The Challenges of Finding Employment After Addiction
Despite the great progress society has made, there is unfortunately still a stigma against addiction and individuals who have struggled with substance abuse. Some potential employers won’t even consider hiring someone in recovery from drug or alcohol abuse. As a result, it can be challenging to navigate the job market. But with realistic expectations and the right resources, it is more than possible to rebuild your career after addiction.
Beginning to Reimagine Life Again With Mindfulness
Getting your life back on track after drug or alcohol treatment may be hard to imagine. When you’re already faced with the difficulties that come with the recovery process, it may feel overwhelming to think about consistent employment. But there are many ways to start this re-imagination process, such as practicing mindfulness.
According to the International Journal for Mental Health and Addiction, mindfulness can have a significant impact on the recovery process. By helping the person fine-tune their “skills of moment-to-moment awareness,” mindfulness can “activate the medial prefrontal regions” of the brain. In this activation, you are able to see the yourself clearly and without judgment, as well as a broader and fresher perspective on life.
By practicing being present and cultivating this new perspective, you are more likely to see the opportunities when they come.
Understanding the Challenges You Are Facing
Being mindful also includes acknowledging the difficulties of the job search after addiction, a process that is often fraught with employer skepticism. Regardless of their backgrounds or skillsets, recovered addicts face a unique set of challenges as they begin searching for a job. The challenges recovering addicts and alcoholics face when reentering the work may include:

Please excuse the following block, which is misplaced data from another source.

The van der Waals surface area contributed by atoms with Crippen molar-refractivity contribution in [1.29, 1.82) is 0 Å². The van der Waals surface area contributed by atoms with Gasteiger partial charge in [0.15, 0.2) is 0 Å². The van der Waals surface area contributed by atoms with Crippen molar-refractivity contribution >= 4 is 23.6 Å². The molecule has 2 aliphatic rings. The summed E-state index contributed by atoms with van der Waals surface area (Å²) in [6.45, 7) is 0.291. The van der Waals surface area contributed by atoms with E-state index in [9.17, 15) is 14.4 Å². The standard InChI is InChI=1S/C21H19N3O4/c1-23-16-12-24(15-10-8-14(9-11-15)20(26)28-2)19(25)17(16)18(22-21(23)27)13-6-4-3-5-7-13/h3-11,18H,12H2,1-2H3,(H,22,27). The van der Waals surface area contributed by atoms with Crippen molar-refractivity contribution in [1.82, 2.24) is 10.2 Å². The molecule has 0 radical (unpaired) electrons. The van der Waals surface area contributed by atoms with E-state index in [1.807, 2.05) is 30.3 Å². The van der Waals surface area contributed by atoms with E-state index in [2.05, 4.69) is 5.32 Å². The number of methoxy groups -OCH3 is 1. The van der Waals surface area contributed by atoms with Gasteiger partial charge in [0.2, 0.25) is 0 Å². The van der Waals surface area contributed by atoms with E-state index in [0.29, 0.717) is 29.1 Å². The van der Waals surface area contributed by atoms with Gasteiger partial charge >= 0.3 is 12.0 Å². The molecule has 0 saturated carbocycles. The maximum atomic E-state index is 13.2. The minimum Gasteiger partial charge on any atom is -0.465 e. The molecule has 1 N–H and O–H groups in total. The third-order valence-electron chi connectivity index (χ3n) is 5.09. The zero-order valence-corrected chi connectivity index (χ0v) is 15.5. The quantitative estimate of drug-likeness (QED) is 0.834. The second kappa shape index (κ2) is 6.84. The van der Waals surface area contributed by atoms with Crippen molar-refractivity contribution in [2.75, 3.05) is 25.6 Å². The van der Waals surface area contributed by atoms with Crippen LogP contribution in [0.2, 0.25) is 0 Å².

- Gaps on their resumes during periods of addiction, rehab, and unemployment
- A complicated legal history of arrest and/or incarceration
- Negative references from past employers
- Inconsistent employment history
- Minimal educational background
- Skill deficit, especially with recent skills in their industry
Once you understand the challenges you face, you can begin taking achievable steps to overcoming those obstacles. If you have poor education or lack of skills, for instance, you can start taking night classes or enrolling in a training program aimed at closing that gap. If there are hard-to-explain gaps in your resume, you can practice these hard conversation in mock job interviews with your friends or mentors.
- Reaching Out to Your Network of Support
Even though you may have had to cut ties with negative influences in your life, you now have a positive network of individuals who played (and are playing) a role in your recovery. Reach out to your counselors, therapists, doctors, sponsors, and other members of your support group for brainstorming ideas. Their positive references are important for potential employers, and they may also be able to help you find employment opportunities that are suitable to your unique situation.